I’d like to comment on a recent article in West Hawaii Today on bovine trichomoniasis (cattle STD). This is an STD disease of cattle that is not infectious to humans and does not affect the safety or quality of beef produced in Hawaii. If left unchecked it is costly, causing high rates of cattle abortions.
Mr. Kyle Soares provided his opinion of the trichomoniasis outbreak and its control, which does not express the views of our members who represent 80 percent of the cattle in our state.
The nine quarantines put in place along with herd clean-up plans by the Hawaii Department of Agriculture to date have contained the outbreak, eliminated the infection in one herd and substantially reduced it in the rest.
Mr. Soares’ comments that several states require more routine testing. These states, unlike Hawaii, have herds of multiple ownerships grazing together, a high-risk practice when controlling trichomoniasis, so these states take more stringent steps to prevent it.
Since infection is found most frequently in older bulls, the Hawaii Department of Agriculture tests older, culled bulls sent to the U.S. Department of Agriculture slaughter, which provides a sensitive and cost-effective means of detecting infection.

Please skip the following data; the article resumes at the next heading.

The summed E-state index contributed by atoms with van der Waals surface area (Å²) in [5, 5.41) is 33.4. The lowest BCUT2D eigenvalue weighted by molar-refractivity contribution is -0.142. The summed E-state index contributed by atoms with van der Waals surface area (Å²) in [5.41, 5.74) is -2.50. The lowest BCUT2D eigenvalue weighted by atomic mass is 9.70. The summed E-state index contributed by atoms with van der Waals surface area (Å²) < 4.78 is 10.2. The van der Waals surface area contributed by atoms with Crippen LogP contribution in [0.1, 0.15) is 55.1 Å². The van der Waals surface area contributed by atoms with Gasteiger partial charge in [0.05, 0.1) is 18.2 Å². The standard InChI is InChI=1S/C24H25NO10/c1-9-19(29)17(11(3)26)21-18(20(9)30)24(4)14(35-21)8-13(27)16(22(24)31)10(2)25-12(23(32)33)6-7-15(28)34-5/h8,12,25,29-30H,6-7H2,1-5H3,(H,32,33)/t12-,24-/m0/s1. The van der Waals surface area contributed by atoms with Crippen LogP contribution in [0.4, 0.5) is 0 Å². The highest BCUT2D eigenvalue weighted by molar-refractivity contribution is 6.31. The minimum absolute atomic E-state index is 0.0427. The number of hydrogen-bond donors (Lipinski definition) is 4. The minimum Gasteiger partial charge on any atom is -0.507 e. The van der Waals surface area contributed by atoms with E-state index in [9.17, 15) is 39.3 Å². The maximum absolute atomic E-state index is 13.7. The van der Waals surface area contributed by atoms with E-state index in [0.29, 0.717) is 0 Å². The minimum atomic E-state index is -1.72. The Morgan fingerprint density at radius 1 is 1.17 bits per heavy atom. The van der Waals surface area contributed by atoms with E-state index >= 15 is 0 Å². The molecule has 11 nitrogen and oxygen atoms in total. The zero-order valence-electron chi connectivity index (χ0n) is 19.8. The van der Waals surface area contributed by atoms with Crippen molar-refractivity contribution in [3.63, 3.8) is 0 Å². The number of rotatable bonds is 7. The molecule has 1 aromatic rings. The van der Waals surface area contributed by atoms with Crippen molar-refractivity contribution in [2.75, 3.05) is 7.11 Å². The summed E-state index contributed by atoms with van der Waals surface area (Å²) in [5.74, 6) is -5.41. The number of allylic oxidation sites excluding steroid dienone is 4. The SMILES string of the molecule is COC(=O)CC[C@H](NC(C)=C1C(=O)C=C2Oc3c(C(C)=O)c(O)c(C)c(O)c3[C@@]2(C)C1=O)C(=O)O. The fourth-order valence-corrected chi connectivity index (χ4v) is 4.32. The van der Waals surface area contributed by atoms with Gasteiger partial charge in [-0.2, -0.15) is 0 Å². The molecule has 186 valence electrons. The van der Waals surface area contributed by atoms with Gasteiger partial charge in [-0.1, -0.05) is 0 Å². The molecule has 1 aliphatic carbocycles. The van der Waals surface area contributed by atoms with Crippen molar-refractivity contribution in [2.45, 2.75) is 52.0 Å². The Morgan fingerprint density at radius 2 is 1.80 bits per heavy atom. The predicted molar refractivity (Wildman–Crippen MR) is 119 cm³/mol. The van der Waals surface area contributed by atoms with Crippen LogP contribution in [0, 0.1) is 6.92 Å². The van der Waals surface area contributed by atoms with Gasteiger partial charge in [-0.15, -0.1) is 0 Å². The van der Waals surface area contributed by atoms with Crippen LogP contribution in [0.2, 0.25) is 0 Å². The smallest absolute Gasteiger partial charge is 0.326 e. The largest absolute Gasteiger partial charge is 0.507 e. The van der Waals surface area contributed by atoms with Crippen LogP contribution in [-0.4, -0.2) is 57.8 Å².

At the time of the first cases being identified, the Hawaii Cattlemen’s Council strongly supported the Hawaii Department of Agriculture quarantine and encouraged not only its members but all cattlemen to work quickly and comply with the quarantine.
The Hawaii Department of Agriculture has given biannual reports and has had discussions on best management practices to control the disease at our annual and semiannual meetings along with other means to reach all cattlemen.
Hawaii Cattlemen’s Council
Big money won
Congratulations to Billy Kenoi and the people of West Hawaii for their election victory, funded primarily by big money, big development interests on Oahu and on the mainland.
Be sure to remember this election when the new undersea power cable lands at Kawaihae to carry power to energy-hungry Honolulu, delivered through high-tension lines draping gracefully over the West Hawaii hills, connecting to new geothermal plants and wind farms sprouting up without the impediment of an EIS.
And also as those shiny new west-side highways fill up with trucks moving biodiesel over from Naalehu.
Ah, the sweet smell of money.
Keep an eye out, too, for those giant dump trucks moving garbage over from Hilo side.